Munghorn Gap

Munghorn Gap Bird Banding ~ 23rd & 24th August 2019 ~

Last weekend I was invited to join a bird ringing trip at Munghorn Gap, a nature reserve located about 2.5hrs inland from Newcastle, in the NSW Central Tablelands. Bird ringing (or banding as it is known here) has taken place at Munghorn for over 50 years, meaning that a vast amount of data has been collected on the size, health, site fidelity and longevity of birds within this population. 

For those who don't know, bird banding (ringing) consists of catching wild birds and fitting a uniquely numbered lightweight metal ring to their leg. Bird ringing generates information on the survival, productivity and movements of birds which allows us to understand how and why populations are changing so that the most effective conservation measures can be put in place to protect them. The Australian Bird and Bat Banding Scheme and British Trust for Ornithology websites both provide excellent information regarding the value of bird ringing/banding, including examples of some incredible migration events and longevity records, none of which would be known otherwise.

Anyway, I arrived at the campsite at Honeyeater Flat on Thursday evening, set up my tent and had some dinner before meeting the other banders once they returned from setting up nets for the follow day's session. On Friday (23rd) morning we banded at the Moolarben Picnic Area, a lovely woodland site with a spring situated in a gulley adjacent to the main walking track, which proved to be a real magnet for many species, including Honeyeaters, Thornbills and Fairy-wrens.

Over the course of the morning we caught a wide variety of species, from small Superb Fairy-wrens Malurus cyaneus and Striated Thornbills Acanthiza lineata, to medium-sized White-naped Honeyeaters Melithreptus lunatus and White-throated Treecreepers Cormobates leucophaea and we even got some larger species: Laughing Kookaburra Dacelo novaeguineae, Noisy Friarbird Philemon corniculatus and Australian King-parrot Alisterus scapularis! We also caught some of my favourite Australian birds so far: Varied Sittella Daphoenositta chrysoptera and Eastern Spinebill Acanthorhynchus tenuirostris, which were both amazing to see up close!

Superb Fairy-wren Malurus cyaneus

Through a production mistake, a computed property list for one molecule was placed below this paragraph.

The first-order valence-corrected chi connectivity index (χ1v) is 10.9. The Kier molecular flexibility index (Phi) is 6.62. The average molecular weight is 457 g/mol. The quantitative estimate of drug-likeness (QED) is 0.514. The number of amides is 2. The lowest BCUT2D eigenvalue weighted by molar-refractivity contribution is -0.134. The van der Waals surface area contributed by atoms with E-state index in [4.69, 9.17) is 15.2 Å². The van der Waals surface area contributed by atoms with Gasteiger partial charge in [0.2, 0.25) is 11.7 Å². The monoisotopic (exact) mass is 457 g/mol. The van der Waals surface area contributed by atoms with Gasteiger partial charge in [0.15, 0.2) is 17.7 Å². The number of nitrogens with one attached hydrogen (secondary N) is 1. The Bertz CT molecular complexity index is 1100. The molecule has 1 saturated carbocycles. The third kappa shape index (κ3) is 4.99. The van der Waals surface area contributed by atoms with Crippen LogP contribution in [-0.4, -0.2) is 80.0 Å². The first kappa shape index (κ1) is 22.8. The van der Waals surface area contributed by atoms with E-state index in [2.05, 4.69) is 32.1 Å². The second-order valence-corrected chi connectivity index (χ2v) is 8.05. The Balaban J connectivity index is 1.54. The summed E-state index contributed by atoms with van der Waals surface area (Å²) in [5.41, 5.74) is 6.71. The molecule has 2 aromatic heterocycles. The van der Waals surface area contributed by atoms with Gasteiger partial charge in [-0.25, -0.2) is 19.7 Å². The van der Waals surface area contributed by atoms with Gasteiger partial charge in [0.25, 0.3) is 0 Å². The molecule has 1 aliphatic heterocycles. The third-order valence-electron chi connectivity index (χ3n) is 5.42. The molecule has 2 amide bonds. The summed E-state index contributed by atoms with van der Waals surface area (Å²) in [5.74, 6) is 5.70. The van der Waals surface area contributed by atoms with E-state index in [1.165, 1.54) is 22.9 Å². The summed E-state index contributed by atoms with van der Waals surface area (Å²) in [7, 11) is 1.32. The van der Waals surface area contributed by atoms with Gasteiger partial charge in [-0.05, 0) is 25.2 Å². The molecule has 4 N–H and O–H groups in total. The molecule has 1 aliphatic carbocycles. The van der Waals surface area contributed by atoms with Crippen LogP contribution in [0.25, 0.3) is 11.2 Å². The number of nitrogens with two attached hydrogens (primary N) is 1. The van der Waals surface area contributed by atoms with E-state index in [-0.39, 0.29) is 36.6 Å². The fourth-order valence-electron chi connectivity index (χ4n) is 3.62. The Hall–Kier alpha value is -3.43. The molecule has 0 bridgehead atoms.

Laughing Kookaburra Dacelo novaeguineae
Varied Sittella Daphoenositta chrysoptera
Eastern Spinebill Acanthorhynchus tenuirostris

We banded until about 13:00 before taking down the nets and having some lunch. Once we were refuelled, we headed to our banding site for Saturday morning, which was only down the road from the campsite and set up the nets ready for the following morning. After a bit of down time back at the campsite, we went to a nearby pub for dinner and some warmth.

On Saturday morning we were up at the crack of dawn and soon had the nets open again - there was an initial rush of birds (mostly White-naped Honeyeaters) which steadily declined until we packed up around lunchtime. Over the course of the morning we caught a variety of species, including honeyeaters, treecreepers, finches, fairy-wrens and thornbills. My personal favourites were: White-plumed Honeyeater Ptilotula penicillata and Diamond Firetail Stagonopleura guttata. 

Diamond Firetail Stagonopleura guttata
White-plumed Honeyeater Ptilotula penicillata
Once we had packed up and had some lunch, we headed back to the campsite where I packed up my tent and all my gear into the car. Unfortunately I had an assignment due in that week which meant I couldn't stay for an extra day of banding. Over the course of the two sessions, a number of the birds we caught were re-captures (banded on previous trips), and a fair few were quite old: one of the White-plumed Honeyeaters (weighs ~20g) was banded at the site over 10 years ago and a Striated Thornbill (weighs ~7g) was banded nearly 14 years ago!! This goes to show the importance of banding in furthering our understanding of these birds in terms of how long they live and where they spend their time. 
Double-barred Finch Taeniopygia bichenovii
Yellow-tufted Honeyeater Lichenostomus melanops

No comments:

Post a Comment